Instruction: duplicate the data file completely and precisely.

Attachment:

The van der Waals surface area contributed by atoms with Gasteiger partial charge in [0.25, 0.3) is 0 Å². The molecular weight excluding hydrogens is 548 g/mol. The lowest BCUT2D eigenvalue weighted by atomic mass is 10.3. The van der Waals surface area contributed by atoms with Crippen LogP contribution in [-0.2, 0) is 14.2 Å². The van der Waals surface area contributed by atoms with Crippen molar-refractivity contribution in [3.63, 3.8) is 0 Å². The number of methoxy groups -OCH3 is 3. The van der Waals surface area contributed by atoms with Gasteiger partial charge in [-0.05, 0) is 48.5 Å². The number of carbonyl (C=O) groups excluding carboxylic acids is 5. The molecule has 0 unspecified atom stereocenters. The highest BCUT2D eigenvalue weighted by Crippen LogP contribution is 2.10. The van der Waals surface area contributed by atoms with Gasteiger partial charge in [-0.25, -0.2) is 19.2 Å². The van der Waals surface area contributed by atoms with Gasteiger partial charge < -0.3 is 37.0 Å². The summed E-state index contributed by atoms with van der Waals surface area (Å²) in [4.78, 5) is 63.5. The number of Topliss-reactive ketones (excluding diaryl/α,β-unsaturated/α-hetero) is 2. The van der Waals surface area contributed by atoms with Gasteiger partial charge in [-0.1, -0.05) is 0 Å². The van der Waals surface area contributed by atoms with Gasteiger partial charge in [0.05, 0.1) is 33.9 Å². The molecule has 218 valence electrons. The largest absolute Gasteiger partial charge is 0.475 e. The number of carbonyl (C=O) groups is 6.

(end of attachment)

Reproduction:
The van der Waals surface area contributed by atoms with Gasteiger partial charge in [0.25, 0.3) is 0 Å². The molecular weight excluding hydrogens is 548 g/mol. The lowest BCUT2D eigenvalue weighted by atomic mass is 10.3. The van der Waals surface area contributed by atoms with Crippen LogP contribution in [-0.2, 0) is 14.2 Å². The van der Waals surface area contributed by atoms with Crippen molar-refractivity contribution in [3.63, 3.8) is 0 Å². The number of methoxy groups -OCH3 is 3. The van der Waals surface area contributed by atoms with Gasteiger partial charge in [-0.05, 0) is 48.5 Å². The number of carbonyl (C=O) groups excluding carboxylic acids is 5. The molecule has 0 unspecified atom stereocenters. The highest BCUT2D eigenvalue weighted by Crippen LogP contribution is 2.10. The van der Waals surface area contributed by atoms with Gasteiger partial charge in [-0.25, -0.2) is 19.2 Å². The van der Waals surface area contributed by atoms with Gasteiger partial charge < -0.3 is 37.0 Å². The summed E-state index contributed by atoms with van der Waals surface area (Å²) in [4.78, 5) is 63.5. The number of Topliss-reactive ketones (excluding diaryl/α,β-unsaturated/α-hetero) is 2. The van der Waals surface area contributed by atoms with Gasteiger partial charge in [-0.1, -0.05) is 0 Å². The van der Waals surface area contributed by atoms with Gasteiger partial charge in [0.05, 0.1) is 33.9 Å². The molecule has 218 valence electrons. The largest absolute Gasteiger partial charge is 0.475 e. The number of carbonyl (C=O) groups is 6.